Sangha Council clears Dhammachayo

Sangha Council clears Dhammachayo

Wat Phra Dhammakaya abbot Phra Dhammachayo is expected to face continued scrutiny from the National Reform Council, notably for links to the Klongchan Credit Union Cooperative embezzlement scandal. (Photo by Seksan Rojjanametakun)
Wat Phra Dhammakaya abbot Phra Dhammachayo is expected to face continued scrutiny from the National Reform Council, notably for links to the Klongchan Credit Union Cooperative embezzlement scandal. (Photo by Seksan Rojjanametakun)

The Supreme Sangha Council (SSC) on Friday cleared Wat Phra Dhammakaya abbot Phra Dhammachayo of wrongdoing in a case dating back 16 years, saying he had already transferred donated assets to the temple.

The resolution went against the written recommendation of the late supreme patriarch, His Holiness Somdet Phra Nyanasamvara, that Phra Dhammachayo should be defrocked for having committed a grave sin.

The abbot had been accused in 1999 of failing to transfer to Wat Phra Dhammakaya assets including 1,500 rai of land donated to him by his followers.

The transfer of the donated assets showed that Phra Dhammachayo had done nothing that violated Buddhism, the SSC concluded.

Council spokesman Phra Phrommethee said Friday's resolution confirmed its previous resolution in 2006, adding that in the interests of national reconciliation, the issue should not be revived again.

The religious reform committee of the National Reform Council (NRC) recently revived the issue by citing the late supreme patriarch's 1999 letter that accused Phra Dhammachayo of two serious transgressions.

One was the abbot's reluctance to transfer to the temple some 1,500 rai of land and money with a combined value of 900 million baht donated by followers. The other was Phra Dhammachayo's alleged distortion of Buddhist doctrines.

The Sangha Council spokesman did not mention the second topic.

The NRC, meanwhile, has indicated that it is not finished with Phra Dhammachayo. It plans to ask the Anti-Money Laundering Office and the Department of Special Investigation about separate allegations that the abbot colluded with suspects in the 12-billion-baht embezzlement scandal that has engulfed the Klongchan Credit Union Cooperative.

The monk is alleged to have received hundreds of millions of baht in stolen cash in the form of donations.

Phra Buddha Isara, the activist abbot of Wat Or Noi in Nakhon Pathom province, on Friday wrote to Prime Minister Prayut Chan-o-cha to request the reform of the SSC and punishments against those who abused Buddhism.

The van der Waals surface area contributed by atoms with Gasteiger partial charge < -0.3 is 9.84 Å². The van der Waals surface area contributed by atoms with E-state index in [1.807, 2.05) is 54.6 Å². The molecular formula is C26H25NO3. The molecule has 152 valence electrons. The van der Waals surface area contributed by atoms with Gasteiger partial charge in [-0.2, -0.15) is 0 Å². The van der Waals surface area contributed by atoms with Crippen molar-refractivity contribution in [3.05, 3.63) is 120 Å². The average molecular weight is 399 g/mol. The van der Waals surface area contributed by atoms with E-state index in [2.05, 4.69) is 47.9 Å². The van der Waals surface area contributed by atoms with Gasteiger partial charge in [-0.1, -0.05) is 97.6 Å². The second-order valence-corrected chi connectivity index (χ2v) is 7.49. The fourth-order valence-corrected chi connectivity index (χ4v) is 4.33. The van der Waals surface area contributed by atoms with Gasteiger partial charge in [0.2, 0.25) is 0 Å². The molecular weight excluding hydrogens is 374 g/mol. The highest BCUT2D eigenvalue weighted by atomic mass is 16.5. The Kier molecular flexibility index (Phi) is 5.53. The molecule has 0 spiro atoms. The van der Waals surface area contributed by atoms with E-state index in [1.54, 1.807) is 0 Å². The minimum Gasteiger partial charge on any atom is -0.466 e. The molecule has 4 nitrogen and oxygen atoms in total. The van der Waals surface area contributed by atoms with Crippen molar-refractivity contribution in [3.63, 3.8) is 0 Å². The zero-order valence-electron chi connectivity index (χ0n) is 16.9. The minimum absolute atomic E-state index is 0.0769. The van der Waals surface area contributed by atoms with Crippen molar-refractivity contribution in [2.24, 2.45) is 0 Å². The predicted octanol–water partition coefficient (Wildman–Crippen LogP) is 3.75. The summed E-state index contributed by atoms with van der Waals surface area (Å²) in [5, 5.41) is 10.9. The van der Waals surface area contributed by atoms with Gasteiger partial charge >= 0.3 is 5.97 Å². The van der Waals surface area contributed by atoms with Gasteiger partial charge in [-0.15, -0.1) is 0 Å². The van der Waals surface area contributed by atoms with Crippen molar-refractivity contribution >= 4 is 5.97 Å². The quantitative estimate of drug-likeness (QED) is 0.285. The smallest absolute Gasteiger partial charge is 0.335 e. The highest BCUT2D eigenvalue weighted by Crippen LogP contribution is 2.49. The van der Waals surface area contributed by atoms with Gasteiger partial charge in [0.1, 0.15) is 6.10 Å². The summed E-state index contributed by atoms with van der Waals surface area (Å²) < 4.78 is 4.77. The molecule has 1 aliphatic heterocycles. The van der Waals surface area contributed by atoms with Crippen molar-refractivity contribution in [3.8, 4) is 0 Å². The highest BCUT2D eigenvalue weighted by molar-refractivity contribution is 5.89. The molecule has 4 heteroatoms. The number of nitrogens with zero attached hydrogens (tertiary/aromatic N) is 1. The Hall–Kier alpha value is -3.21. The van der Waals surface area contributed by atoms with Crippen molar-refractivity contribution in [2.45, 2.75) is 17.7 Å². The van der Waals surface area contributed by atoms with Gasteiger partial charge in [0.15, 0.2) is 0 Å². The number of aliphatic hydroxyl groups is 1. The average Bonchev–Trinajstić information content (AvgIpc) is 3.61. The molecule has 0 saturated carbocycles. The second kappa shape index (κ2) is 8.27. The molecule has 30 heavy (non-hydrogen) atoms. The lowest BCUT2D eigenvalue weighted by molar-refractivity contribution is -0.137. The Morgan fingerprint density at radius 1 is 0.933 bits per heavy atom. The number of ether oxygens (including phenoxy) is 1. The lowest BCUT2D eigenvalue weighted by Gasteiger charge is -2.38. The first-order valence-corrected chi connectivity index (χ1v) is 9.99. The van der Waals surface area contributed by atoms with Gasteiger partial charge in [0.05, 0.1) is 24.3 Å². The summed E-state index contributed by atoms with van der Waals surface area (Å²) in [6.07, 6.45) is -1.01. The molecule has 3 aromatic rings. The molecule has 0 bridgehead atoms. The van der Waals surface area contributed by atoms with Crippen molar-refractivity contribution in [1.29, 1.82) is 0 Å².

Phra Buddha Isara wrote that the council members could not handle their work effectively because each of them held several executive positions.

Mano Laohawanit, a member of the NRC's Buddhism protection committee, said on Friday that Phra Dhammachayo apparently had influence over the SSC. He said that the abbot had arranged for the council chairman, Somdet Phra Maha Ratchamangalajan, the abbot of Wat Paknam Pasicharoen and acting supreme patriarch, to receive his new fan of rank from His Royal Highness the Crown Prince on his behalf although he should have received it by himself.

Dr Mano said that the letter of the late supreme patriarch about the infringements was clear and an SSC resolution that deviated from the content of the letter would spark backlash.

He said that Phra Dhammachayo also had influence on government authorities. He noted that the abbot had faced prosecution in 52 cases including embezzlement and lese majeste cases but the then attorney general had withdrawn all the cases from court in August 2006.

The withdrawal was the first in Thai history and was never explained to the public, he said.

The developments took place late in the term of former prime minister Thaksin Shinawatra. In 2011 the rank of Phra Dhammachayo was promoted to Phra Thephayan Maha Munee during the term of former prime minister Yingluck Shinawatra, Thaksin's sister, Dr Mano said.

Wat Phra Dhammakaya in Pathum Thani is the richest and largest Buddhist temple in Thailand. It has overseas branches, operates satellite television stations and broadcasts programmes in several languages. It is supported by billions of baht in donations and counts many extremely wealthy and prominent Thais among its followers.

However, it has run afoul of religious authorities for its ostentatious religious spectacles as well as its implicit message to followers that the more money they donate, the more merit they earn.

Followers are encouraged to donate to improve their next life, which runs counter to the Buddhist principle that believers donate to reduce their feeling of attachment and do not expect anything in return.

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